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Digital intelligence is not just for digital marketing.

The following blog takes insights from the Narrative team, the IPA and Google to show how digital intelligence can drive marketing insights for both on- and offline campaigns.


Audience insights

Mark Ritson advises that 70% of a marketer’s job is to talk to the customers. And we are firm believers in this – but it doesn’t mean that you can’t supplement qualitative feedback with digital intelligence to better understand your audience.
  • Google Analytics can tell you the demographic and location of your website users: does it match those you wanted to attract? are there any surprises in there? do the demographics tell you that your product potentially has another use case you hadn’t emphasised before in your marketing? If the demographics are vastly different, are people buying your products as gifts rather than for themselves? Time to read between the lines.
  • Google Search Console (or SERanking/Majestic SEO or similar) tell you about the language your customers are using. Does it match the language you use to describe your products or services on- and offline? Are they asking questions you could answer in newsletters, brochures, or at speaking opportunities?
  • Social media can tell you who else your audiences are engaging with, what they think about your products and services, what content they are most interested in and what times of day they are actively online. Does this coincide with any offline activity you are doing – or should it?


Customer journey

“The traditional purchase funnel was a fairly linear process. Advertisers could drive awareness through
high reach media and then encourage consideration with specific advertising messages. Once purchased the brand values and quality of the product or service would determine long term loyalty.” – IPA

The modern purchase funnel is much more complicated, as demonstrated by Google’s micro-moments and ZMOT analysis. Consumers move from online sources of information to offline purchase points and back again before making their final decision, and the impact of social validation (reviews and mentions) holds more sway than ever.

Digital intelligence, including attribution tracking and call tracking can give you insight in to the customer journey – how many times are people visiting the site? what content are they consuming? what drives them there in the first place: social post? organic search? display ad? Are they passive or active, or both?! All the data you can gather on your target market’s behaviour will inform a better understanding of your user profiles, lead/lag time to buy and what messages they respond to – helping you plan advertising campaigns, PR content, events, sponsorships, product placements and other offline marketing tactics.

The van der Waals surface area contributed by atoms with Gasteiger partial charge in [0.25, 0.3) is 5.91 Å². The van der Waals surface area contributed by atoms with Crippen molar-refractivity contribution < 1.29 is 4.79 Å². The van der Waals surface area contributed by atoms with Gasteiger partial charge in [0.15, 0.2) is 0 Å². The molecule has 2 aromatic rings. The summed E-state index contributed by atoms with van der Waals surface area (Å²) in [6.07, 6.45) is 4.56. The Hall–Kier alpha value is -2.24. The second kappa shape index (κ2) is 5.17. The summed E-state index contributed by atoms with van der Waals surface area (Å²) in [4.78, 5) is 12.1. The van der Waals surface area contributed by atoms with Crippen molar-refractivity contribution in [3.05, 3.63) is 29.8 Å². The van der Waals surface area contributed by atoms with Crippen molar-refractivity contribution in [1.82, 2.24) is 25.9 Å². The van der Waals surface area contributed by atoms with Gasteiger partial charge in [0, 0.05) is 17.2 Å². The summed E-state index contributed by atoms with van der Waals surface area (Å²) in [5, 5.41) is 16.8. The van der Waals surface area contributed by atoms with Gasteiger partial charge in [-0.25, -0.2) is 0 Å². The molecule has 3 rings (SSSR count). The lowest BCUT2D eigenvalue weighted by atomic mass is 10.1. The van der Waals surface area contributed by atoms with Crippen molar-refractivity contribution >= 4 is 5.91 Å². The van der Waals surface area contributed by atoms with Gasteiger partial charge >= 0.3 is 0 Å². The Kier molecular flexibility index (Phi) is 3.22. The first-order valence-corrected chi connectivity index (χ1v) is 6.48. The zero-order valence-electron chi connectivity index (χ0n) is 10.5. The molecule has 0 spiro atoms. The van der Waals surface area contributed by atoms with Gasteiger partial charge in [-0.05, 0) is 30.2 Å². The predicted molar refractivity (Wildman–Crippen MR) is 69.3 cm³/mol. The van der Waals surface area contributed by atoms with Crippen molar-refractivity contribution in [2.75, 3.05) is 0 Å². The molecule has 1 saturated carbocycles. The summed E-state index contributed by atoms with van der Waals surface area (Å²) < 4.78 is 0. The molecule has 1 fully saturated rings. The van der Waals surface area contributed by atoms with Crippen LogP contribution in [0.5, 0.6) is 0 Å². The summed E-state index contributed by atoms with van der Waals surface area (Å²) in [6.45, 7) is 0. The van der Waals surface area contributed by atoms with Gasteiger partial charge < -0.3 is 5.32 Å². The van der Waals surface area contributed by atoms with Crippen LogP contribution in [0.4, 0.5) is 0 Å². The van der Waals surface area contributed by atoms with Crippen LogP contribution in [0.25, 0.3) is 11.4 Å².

NB. Advanced methods such as econometrics can even bring offline data in to the mix to build a more complete picture of the customer journey but can be costly and requires specialist skills.



Experiments and testing are the bread and butter of a marketer’s role. Digital intelligence allows you to run micro experiments online which can be replicated offline or used to influence further experiments and testing in stores, in offline collateral or at events.

“Marketing experiments have some fantastic advantages over other methods of measurement when well conducted. They can demonstrate the incremental impact of creative, strategy or media. They can be used to look at brand metrics or sales metrics – both on- or offline. They can be used to test new approaches, and can be conducted quickly. Results can be reported in a matter of weeks.” – IPA


Have you used digital intelligence to drive insights for future marketing campaigns? Tell us more @NarrativeComms.


This post was created on 26th May 2020
Under the category Blog
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